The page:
As you approached the gate you were welcomed by a hubbub emanating from speakers conveying the very essence of Emeka Ogboh’s Lagos Soundscapes presented as one of 13 works that were on show in a group exhibition curated by Folakunle Oshun, founder and director of the Lagos Biennial, together with South London Gallery.
Featured artists included Yinka Shonibare CBE, Victor Ehikhamenor, Ndidi Dike, Emeka Ogboh, Temitayo Shonibare, Christopher Obuh, Seyi Adelakun, Temitayo Ogunbiyi, Onyeka Igwe, Abdulrazaq Awofeso, Adeyemi Michael, Chiizii and Lagos Studio Archives.
The sounds died on the 29th but the memories will linger for a long time in Peckham which has been fondly referred to in the past as “Little Lagos” because of the large population of Nigerians residing in the South London precinct.
Stepping into the South London Gallery, you would be confronted by Victor Ehokhamenor’s Cathedral of the Mind, a large scale piece fashioned out of rosary beads, brass, thread, rhinestones on lace and wooden sculptures.
The work riffed on Christianity and African spirituality with the duality enhanced by the ibeji twin sculptures that framed the back.
Yinka Shonibare’s 1998 works; Diary of a Victorian Dandy 14.00 hours and Diary of a Victorian Dandy 19.00 hours were described as commentaries on “race, class and disability”. Employing elements of cosplay, Shonibare mimicked the satirical social commentary in the works of British 18th-century painter and caricaturist William Hogarth. Dressed in upper class finery, he seemed to be addressing an audience in a make-believe salon.
History, nostalgia and the reclamation of memory were key themes in the works presented by the Lagos Studio Archives (based in Helsinki, Finland) in The Archive of Becoming, 2015-ongoing; Onyeka Igwe’s No Archive Can Restore You, Adeyemi Michael’s Entitled, Chiizii’s Research Room, Chapter 1. Nni Bu Ogwu ( Food is Medicine), 2023 and Christopher Obuh’s No City for Poor Man.
Lagos Archive Studios and Onyeka Igwe’s works highlighted Nigerians’ fraught relationship with history and documentation. In the former, the transition from analogue to digital photography has consigned negatives from exposed films to the dustbin of history while in the latter; loss, corporate memory, impermanence and the end of the colonial enterprise are writ large in the close shots of the interior of the former Nigerian Film unit. By shooting close to the objects and surroundings, Igwe manages to transform the ordinary and mundane while the shot of the clock stuck at 12 minutes past 8 highlights the colonial archives frozen in time.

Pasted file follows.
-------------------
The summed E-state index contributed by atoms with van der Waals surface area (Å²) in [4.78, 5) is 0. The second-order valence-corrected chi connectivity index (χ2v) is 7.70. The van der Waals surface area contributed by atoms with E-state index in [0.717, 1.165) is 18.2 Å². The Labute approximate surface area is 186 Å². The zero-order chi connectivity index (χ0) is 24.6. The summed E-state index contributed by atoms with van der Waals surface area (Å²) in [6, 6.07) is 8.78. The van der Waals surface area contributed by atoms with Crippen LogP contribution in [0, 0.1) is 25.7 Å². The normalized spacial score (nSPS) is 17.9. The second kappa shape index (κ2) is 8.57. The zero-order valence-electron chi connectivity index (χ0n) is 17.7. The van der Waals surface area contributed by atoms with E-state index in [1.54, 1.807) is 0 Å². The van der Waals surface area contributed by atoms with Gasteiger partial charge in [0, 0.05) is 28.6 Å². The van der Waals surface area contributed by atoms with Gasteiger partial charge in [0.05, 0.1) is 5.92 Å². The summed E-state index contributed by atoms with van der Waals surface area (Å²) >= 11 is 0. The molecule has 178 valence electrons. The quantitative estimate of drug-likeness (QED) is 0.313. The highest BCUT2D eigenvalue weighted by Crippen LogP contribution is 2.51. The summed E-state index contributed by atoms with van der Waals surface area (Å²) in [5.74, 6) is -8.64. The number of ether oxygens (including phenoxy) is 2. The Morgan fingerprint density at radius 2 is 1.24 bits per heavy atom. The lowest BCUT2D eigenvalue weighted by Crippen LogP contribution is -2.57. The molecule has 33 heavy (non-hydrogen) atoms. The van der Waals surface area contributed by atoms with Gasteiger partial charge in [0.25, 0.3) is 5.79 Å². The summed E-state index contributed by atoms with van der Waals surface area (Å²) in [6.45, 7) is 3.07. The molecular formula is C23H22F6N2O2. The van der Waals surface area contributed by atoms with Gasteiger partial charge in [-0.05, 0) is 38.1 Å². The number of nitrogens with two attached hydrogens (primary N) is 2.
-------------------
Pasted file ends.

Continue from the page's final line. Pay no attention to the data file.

Chiizzi’s focus on pre and post-colonial igbo diet melded the culinary with the artistic in exploring the place of food as not just sustenance but medicine which was at the heart of pre-colonial igbo culinary experience from the prism of subsistence-living standpoint.
The works by Ogunbiyi and Awofeso evinced a concern around pilgrimage and migration. Ogunbiyi’s installation was both interactive and yet emblematic of the flight path from Lagos to London while Awofeso’s piece contemplated the fate of the denizens of a large metropolis like London, people who can be described as ahistorical and asocial seen from the point of view of a newly arrived immigrant.
Adeyemi Michael’s Entitled was redolent with nostalgia in the blending of the past with the future in order to provide a firm handle not just on the Nigerian immigrant experience but a better understanding of the distance – physical and metaphorical- traveled from home in Nigeria to the new reality abroad. This was achieved by a reconstruction of his childhood home complete with objects and appurtenances that reflect a middle class Nigerian home.
By setting his mother on horseback and having her ride in regal elegance on horseback through the streets of Peckham, Adeyemi subverts eurocentric narratives of the conquering colonialist while privileging his mother as a true conqueror of her new environment.
Christopher Obuh’s No City for Poor Man was history being told in the gush in his documentation of the scale of the ongoing ocean reclamation and building of the new Eko Atlantic City with subtle references to the ecological and socio-economic toll the forced migration has had on people who lived and relied on Bar Beach for their sustenance.
The image of water and the ocean is explored further by Seyi Adelekun in Adire wata which presented recycled plastic bottles filled with natural dye indigo used in the making of the eponymous adire of the title. Water is life, sustenance, transformation, healing and memory as a facilitator of migration and deracination.
Temitayo Shonibare’s I’d rather not go blind is a 26 minute and 22 seconds long social experiment in the very act of “unlooking”. Her performance on a London overground train in which she fiddled with a strawberry wig that obstructed her face was a study in human interaction and the differing reactions to personal space. In Lagos, the result would have been remarkably different with fellow riders encroaching.
Her experiment anchors Folakunle Oshun’s words in his introduction that “at the heart of the exhibition is an exploration of the complexities of shifting notions of home and identity.”
The “Lagos, Peckham, Repeat: Pilgrimage To The Lakes” was a reminder that the immigrant is often no more than a tortoise and no matter how far the journey, he or she will always bear his or her home on her back.
Photo credit: Lagos, Peckham, Repeat: Pilgrimage to the Lakes, South London Gallery, 2023. Andy Stagg.